National polls: Tight race, Clinton hanging on

Story highlights

  • The race is tightening, but Hillary Clinton still on top
  • Donald Trump has closed the gap in many recent polls

(CNN)The 2016 presidential race is coming down to the wire, but an average of national polls show Hillary Clinton continuing to edge out Donald Trump with five days to go before Election Day.

CNN's Poll of Polls shows Clinton leading Donald Trump, 46%-42%, which was updated Thursday to include two new national polls taken after Friday's revelation that the FBI is reviewing new emails to see if they pertain to the bureau's probe into Clinton's handling of classified material at the State Department.
    The CNN Poll of Polls is based on an average of the five most recent national phone polls.
    In one, via CBS News and the New York Times, Clinton leads Trump among likely voters nationwide, 45%-42%. The other, a new ABC News/Washington Post tracking poll, shows Clinton with a 2-point edge, 47%-45%.
    In each poll, Libertarian Party nominee Gary Johnson and Green Party nominee Jill Stein -- once thought of as potential spoilers -- hover in the low single-digits. The CNN Poll of Polls currently shows Johnson and Stein at 4% and 3%, respectively.
    It was only a couple weeks ago when Clinton's lead ballooned in several national polls after the release of a video in which Trump could be heard making sexually aggressive comments about how he treats women. That revelation was followed by an onslaught of sexual misconduct allegations levied against Trump that seemed to only further diminish his chances. Trump denied all the allegations.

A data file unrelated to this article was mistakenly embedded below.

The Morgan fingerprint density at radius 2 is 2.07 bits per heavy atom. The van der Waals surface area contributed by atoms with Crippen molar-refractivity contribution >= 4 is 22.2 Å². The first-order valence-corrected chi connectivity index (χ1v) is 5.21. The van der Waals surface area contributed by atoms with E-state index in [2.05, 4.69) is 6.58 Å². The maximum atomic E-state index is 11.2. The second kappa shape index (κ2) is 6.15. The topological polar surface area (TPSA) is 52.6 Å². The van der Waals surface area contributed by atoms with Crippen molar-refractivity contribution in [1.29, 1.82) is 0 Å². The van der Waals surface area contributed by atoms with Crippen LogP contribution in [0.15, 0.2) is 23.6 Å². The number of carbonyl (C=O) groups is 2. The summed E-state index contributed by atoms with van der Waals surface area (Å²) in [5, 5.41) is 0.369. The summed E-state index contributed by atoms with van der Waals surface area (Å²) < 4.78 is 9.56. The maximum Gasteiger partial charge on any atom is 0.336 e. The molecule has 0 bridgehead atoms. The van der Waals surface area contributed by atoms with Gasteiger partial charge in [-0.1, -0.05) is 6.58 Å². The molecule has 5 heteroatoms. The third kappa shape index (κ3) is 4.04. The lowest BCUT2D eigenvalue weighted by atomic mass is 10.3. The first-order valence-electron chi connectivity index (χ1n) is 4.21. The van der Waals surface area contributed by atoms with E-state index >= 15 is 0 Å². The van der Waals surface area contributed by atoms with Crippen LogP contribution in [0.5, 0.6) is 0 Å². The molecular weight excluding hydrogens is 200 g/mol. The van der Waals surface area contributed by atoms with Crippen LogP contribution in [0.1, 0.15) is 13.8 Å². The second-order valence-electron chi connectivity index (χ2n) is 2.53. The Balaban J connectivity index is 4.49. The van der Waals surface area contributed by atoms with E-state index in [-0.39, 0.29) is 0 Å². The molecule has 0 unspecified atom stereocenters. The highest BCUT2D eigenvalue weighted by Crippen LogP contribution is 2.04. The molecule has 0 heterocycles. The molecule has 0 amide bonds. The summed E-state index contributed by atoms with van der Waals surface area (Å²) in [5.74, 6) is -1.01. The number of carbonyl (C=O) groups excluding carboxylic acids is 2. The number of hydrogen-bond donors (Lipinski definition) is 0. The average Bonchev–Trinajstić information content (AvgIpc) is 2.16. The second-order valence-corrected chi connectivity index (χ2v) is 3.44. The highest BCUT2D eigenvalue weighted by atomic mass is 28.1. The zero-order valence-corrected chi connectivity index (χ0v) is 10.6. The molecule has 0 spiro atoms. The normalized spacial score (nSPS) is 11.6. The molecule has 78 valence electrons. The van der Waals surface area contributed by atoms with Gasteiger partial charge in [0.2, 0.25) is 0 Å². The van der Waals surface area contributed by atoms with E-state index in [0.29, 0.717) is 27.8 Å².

Clinton's campaign was then rocked by the letter FBI Director James Comey sent to members of Congress regarding the potential for new email scrutiny.
    The latest CBS/New York Times poll suggests that most voters are unaffected by the development. About 6-in-10 likely voters who haven't cast their ballot yet said the FBI's announcement makes no difference to them, while 32% said it made them less likely to support Clinton.
    The CBS/New York Times poll was conducted October 28-November 1 using phone interviews with 1,333 likely voters. It has a margin of error of plus or minus 3 percentage points.
    The ABC/Washington Post tracking poll was conducted October 29-November 1 using phone interviews with 1,167 likely voters. It has a margin of error of plus or minus 3 percentage points.